“Everyone deserves services no matter what”: Defining success in harm-reduction-based substance user treatment
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“Everyone deserves services no matter what”: Defining success in harm-reduction-based substance user treatment.

Lea H.S., Zerai A.
Substance Use and Misuse: 2010, 45(14), p. 1–17.
Unable to obtain a copy by clicking title? Try asking the author for a reprint by adapting this prepared e-mail or by writing to Dr Lea at hsophialee@gmail.com.

A study exploring the challenges of defining and measuring ‘outcomes’ and ‘success’ in substance use treatment environments, from the perspective of staff and participants in two different US harm-reduction counselling programmes.

Summary In this paper, the authors ask what ‘success’ means to providers and participants in two harm reduction-based substance use treatment programmes in the United States. This is part of a larger study in which 18 staff members and 32 participants were interviewed about the perceived impact of harm reduction programmes. Of the two programmes investigated, the first provided drop-in services including case management, counselling, and meals to homeless people using drugs and alcohol; and the second provided counselling for individuals and couples able to pay for services.

Both staff and participants defined success broadly as ‘any positive change’. There was also agreement that it was important for staff and participants to develop relationships with each other based on mutual trust. Staff perceived their role in facilitating success was primarily about providing client-centred, low-threshold services. Measures of success from the perspective of participants included demarginalisation, engagement in the programme, quality of life, social functioning, changes in substance use, and changes in future goals and plans. These differ from traditional notions of success in substance use treatment, for example, abstinence and programme completion.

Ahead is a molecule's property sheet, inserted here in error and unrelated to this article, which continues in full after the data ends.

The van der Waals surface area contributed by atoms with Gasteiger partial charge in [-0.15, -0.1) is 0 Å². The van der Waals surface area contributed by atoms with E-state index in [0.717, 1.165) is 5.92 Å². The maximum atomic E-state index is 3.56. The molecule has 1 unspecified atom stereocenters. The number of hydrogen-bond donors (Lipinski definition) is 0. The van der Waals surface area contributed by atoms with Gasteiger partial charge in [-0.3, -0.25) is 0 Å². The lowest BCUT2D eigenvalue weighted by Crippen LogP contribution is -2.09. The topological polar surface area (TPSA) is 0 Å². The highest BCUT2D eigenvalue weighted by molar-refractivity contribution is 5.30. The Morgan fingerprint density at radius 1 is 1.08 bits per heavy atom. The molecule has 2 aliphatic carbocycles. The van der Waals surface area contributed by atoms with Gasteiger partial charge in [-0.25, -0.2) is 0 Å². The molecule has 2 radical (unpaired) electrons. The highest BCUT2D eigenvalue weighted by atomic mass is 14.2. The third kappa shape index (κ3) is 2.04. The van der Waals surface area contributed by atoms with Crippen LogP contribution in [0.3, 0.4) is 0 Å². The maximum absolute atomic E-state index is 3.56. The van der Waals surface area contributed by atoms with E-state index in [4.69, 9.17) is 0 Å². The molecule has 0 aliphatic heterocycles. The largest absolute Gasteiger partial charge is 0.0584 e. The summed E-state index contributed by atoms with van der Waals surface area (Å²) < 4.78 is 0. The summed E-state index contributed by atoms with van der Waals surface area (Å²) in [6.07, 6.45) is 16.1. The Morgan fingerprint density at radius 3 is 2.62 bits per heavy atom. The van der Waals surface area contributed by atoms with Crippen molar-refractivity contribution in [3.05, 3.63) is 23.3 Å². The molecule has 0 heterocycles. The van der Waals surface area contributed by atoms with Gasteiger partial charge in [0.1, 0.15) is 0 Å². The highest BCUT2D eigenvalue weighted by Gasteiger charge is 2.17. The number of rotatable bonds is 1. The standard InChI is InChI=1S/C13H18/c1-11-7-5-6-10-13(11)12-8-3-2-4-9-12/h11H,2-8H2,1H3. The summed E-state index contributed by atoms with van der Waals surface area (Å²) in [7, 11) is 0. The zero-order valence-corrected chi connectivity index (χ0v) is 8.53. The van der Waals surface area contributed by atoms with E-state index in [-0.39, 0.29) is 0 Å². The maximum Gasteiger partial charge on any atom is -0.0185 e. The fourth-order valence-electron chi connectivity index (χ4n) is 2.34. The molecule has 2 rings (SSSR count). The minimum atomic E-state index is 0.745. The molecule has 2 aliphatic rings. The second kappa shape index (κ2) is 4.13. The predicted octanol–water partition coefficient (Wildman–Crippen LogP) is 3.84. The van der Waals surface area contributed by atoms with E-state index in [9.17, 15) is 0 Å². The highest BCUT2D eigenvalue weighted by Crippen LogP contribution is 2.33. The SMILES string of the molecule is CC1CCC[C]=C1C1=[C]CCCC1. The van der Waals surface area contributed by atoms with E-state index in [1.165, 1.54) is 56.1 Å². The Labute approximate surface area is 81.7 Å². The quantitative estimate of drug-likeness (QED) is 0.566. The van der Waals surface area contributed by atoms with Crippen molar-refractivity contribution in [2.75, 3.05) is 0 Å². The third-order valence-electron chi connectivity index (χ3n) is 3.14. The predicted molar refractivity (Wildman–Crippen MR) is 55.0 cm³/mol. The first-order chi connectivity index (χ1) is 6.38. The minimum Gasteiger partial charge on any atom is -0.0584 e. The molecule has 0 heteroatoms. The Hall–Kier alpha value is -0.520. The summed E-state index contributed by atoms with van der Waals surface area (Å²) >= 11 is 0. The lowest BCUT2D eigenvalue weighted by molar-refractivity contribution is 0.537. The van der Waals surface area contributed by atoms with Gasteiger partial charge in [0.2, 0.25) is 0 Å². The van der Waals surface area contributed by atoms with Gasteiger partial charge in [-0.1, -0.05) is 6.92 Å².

The article suggests that defining and measuring success can be problematic. If we neglect to define what success means in substance use treatment environments, we miss the opportunity to recognise positive changes. Yet if we standardise measures of success, we risk neglecting people’s individual lived experiences.

The authors conclude that participants in harm reduction programmes do experience tangible positive changes, and these can be represented as ‘outcomes’ and ‘success’, providing those involved are sensitive to the challenges discussed above.

Last revised 27 October 2015. First uploaded 27 October 2015

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